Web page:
Conservatives and the deficit

Anybody who actually thinks conservatives are serious about reducing the deficit (other than just using the idea as political posturing) is as delusional as Christine O’Donnell.  As if their insistence upon cutting taxes for America’s richest above all other priorities isn’t enough, Yglesias makes the nice point that pretty much all the havoc they want to wreak on health care reform would increase the deficit:

Neil King and Janet Adamy offer us the Republican plan of attack on the Affordable Care Act:

Republican congressional aides and advisers say their focus would including blocking funding to hire new Internal Revenue Service agents, who are needed to enforce the law’s tax increases. They also would consider barring spending for a new board that approves Medicare payment cuts as well as on research that compares the effectiveness of medical procedures.

Other potential targets include funds to pay for a long-term care insurance program and money to help states set up insurance exchanges where consumers will be able to use tax credits beginning in 2014.

There are a bunch of different ideas here. And since they’re all framed as reductions in spending, it’s easy to overlook the fact that virtually all of these measures would increase the budget deficit. Failure to hire new IRS agents would increase the deficit by reducing revenue. Failure to finance IMAC would increase the deficit by increasing overall spending. Failing to take in CLASS Act revenue would increase the deficit by reducing revenue.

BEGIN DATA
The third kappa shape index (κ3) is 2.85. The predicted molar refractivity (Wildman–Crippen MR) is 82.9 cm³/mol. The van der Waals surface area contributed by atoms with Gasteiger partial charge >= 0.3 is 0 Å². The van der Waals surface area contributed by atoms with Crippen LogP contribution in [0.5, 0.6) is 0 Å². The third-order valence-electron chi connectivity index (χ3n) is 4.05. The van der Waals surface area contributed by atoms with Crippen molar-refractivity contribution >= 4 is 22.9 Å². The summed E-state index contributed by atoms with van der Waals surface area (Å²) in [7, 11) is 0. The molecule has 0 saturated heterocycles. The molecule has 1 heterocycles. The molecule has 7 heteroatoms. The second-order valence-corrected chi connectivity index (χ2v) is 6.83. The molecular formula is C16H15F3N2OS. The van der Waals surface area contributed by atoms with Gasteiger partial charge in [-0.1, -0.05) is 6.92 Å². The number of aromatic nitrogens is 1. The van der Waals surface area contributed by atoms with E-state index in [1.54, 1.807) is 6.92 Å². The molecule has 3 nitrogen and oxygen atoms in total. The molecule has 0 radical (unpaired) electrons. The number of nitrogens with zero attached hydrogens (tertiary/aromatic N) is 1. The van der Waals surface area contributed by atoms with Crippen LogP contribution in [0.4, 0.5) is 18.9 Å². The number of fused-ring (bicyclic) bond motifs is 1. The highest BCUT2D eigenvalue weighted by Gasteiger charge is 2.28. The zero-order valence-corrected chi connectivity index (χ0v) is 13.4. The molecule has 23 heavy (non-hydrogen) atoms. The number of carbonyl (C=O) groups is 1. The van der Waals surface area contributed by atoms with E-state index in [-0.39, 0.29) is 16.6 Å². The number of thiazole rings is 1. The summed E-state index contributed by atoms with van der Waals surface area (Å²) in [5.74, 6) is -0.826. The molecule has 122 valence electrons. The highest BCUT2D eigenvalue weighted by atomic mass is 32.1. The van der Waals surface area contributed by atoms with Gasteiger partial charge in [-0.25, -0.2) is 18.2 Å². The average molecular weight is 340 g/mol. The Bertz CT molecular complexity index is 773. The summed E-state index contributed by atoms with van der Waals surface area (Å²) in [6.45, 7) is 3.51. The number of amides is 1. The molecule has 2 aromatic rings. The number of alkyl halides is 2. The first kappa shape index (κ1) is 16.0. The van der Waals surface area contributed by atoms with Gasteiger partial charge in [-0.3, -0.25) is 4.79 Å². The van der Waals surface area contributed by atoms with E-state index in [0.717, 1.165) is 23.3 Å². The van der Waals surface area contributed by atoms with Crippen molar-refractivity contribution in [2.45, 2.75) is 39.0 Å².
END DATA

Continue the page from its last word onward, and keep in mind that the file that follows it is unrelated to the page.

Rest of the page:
And there’s more!

Republicans would also bring to a vote measures that attack the law’s least popular parts, including the requirement that most Americans carry health insurance and cuts to payments for privately run Medicare plans.

Eliminating the individual mandate will increase the deficit by increasing outlays on exchange subsidies. Eliminating the “Medicare Advantage” cuts will increase the deficit by increasing spending on Medicare advantage.

I’ll believe that Republicans want to reduce the deficit when they actually take actions to reduce the deficit.  Last time that happened, George H.W. Bush was drummed out of the conservative movement for breaking his “no new taxes” pledge.

Jumping the shark

I really like this essay in which the writer of the infamous Happy Days’ Fonzie jumps the shark on waterskis episode defends himself and the role this episode played in happy days.   I brought it up with my friends in the context of explaining how Entourage had gone horribly downhill (lazy and sloppy writing) with no true “jump the shark” moment.  Further conversation  as to what precisely the phrase “jumped the shark” means, led us to learn that the term is not nearly as universally known as I thought.  I polled my class, and only about a third of them knew.  Sad– it’s such a useful term in pop culture.  In case that’s you, you know what to do.  And, for the record, Fred Fox makes quite a compelling case that Happy Days did not “jump the shark” when Fonzie did.  Interesting how these things take on a life of their own.

%d bloggers like this: